Monday, 27 September 2010

of plate-spinning, beaches and reflective practice

I've always loved an open horizon - even more when it is the sea, a river, or lake.  There's something about swathes of water that soothes my soul, helps me relax, gives me a better perspective on life, the universe and everything.  This pic. is what lies at the end of my street - maybe 50metres away.  Every morning when I leave for university I shut my front door and look at this, before readjusting my rucksack and turning the other way to walk to the bus stop.  Every evening, after leaving the bus and the noise of the main street, I follow the salt tang in the air and head back in the direction of the sea and to my home. On still nights, when the tide is high and the evening is warm enough that I can leave my windows open, I hear the sound of the waves rippling to the shore.

You'd think, given where I live, that I'd spend a lot of time down on the beach... but this last year I have become progressively worse at taking time out to 'be'; so many demands crowding in and taking up so many pieces of me.  Juggling.  Lots of it.  Sometimes not quite knowing which spinning plate to catch and put back on the shelf to rest.

Some have said 'Ha! Get used to it if you're going to be a minister!'  But I think that this is a false analogy.  I know - or understand - that while there's a rhythm of days in ministry, that also one should constantly expect the unexpected; life is crazy-busy.  Yup.  And I will be happy enough for that.  Where I think the analogy comes unstuck is more in light of focus: the fact that as a minister I will not also be doing a full-time degree, nor doing the other requisite bits and pieces that 121 requires of its trainee ministers.  As a minister [should I get through the process and a congregation call me] my focus will be on the rhythm and irrhythm of ministry - that is, in the midst of it all, while gazillions of things will crop up, it will at least be contained within the context of being a minister.  Not sure if I'm articulating this well at all.  Never mind!  And here I put in the caveat that for the most part, I do enjoy the process, although sometimes it feels like being pushed and pulled and squished in a frenzy of activity whilst simultaneously being expected to be a reflective practitioner.  A paradox, a paradox... yet life is about paradox and, often times because of that, more challenging but also more enjoyable.  Nevertheless, how do I build in patterns now that will stand me in good stead later on?  Those practices that will help stave off burn out and drop out?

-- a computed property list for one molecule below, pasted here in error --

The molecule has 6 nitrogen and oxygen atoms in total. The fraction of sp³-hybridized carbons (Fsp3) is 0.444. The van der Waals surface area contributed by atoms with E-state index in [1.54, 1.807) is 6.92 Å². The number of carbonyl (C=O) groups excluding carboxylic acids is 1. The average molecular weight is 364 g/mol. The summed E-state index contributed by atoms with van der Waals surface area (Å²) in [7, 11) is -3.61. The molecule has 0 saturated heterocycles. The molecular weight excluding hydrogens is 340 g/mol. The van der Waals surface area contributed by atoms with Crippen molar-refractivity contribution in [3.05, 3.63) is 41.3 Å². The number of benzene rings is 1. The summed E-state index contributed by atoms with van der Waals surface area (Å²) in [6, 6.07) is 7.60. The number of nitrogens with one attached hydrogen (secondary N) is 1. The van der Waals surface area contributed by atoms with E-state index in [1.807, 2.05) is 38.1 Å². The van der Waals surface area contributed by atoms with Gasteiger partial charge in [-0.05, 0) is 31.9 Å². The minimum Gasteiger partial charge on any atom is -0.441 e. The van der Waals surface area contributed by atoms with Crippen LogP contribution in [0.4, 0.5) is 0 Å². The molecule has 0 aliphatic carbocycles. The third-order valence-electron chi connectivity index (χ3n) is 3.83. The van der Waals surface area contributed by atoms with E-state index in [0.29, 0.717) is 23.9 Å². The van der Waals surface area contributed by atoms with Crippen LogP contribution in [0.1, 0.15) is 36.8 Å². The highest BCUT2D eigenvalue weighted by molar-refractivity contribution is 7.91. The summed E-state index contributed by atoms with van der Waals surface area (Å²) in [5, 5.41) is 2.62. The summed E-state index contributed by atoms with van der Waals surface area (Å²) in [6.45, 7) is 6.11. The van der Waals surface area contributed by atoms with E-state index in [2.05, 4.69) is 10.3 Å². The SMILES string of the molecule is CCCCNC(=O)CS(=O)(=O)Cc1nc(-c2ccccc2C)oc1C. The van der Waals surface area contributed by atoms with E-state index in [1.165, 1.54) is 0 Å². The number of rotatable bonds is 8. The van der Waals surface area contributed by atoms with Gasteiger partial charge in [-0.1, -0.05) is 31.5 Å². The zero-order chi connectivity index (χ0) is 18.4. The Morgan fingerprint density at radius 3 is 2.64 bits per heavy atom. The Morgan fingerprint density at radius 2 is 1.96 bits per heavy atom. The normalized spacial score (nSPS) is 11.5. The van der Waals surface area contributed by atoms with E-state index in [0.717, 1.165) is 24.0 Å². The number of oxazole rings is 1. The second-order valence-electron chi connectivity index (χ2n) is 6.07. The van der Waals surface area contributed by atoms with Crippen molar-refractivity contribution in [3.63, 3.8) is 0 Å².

In an attempt to become a little more accountable to myself about those demands that take pieces of me, and the subsequent lack of peace, and in hope of getting my life and balance back, I'm going to spend this semester not doing pulpit supply, get better at saying the word 'no', and go and spend time sitting on 'my' beach.... Time to think, while I can, and perhaps time to build in some way of remembering to take the time to feel the sand between the toes, listen to the waves, watch the sunsets, and formulate a strategy for doing this when demands come crowding in again.  It's odd: I used to be so good at this - training for ministry has seen some unwelcome 'rat-race rot' creep back in.
Let's see how this mini-sabbatical from churchly duties goes this semester...!

1 comment:

JohnO said...

A great goal to set I think.
It has echoes of one of the late-night chats at the probationers' conference (during which I got a little 'heated' I must confess). Someone suggested that probationers ought to be in a placement where there is more than one Sunday service so that, during probation, they will always be preparing for a Sunday as well as everything else. There was a hint of the 'junior doctor' issue behind it all, I felt (maybe wrongly).
I took exception to this. There's more to probation than simply dealing with plate-spinning. I don't feel called to be a professional plate-spinner. What I am being trained for and have spent my years reflecting on is recognising which plates I need to keep spinning. That, I think, is a very different thing to what was being suggested.
Saying 'no', at this stage (and earlier stages), gives an opportunity to evaluate the priority plates. If one feels a yawning gap then maybe that's an important plate - for you.
I don't think ministry is ever meant to be a rat-race and it's in our own hands to ensure it isn't so.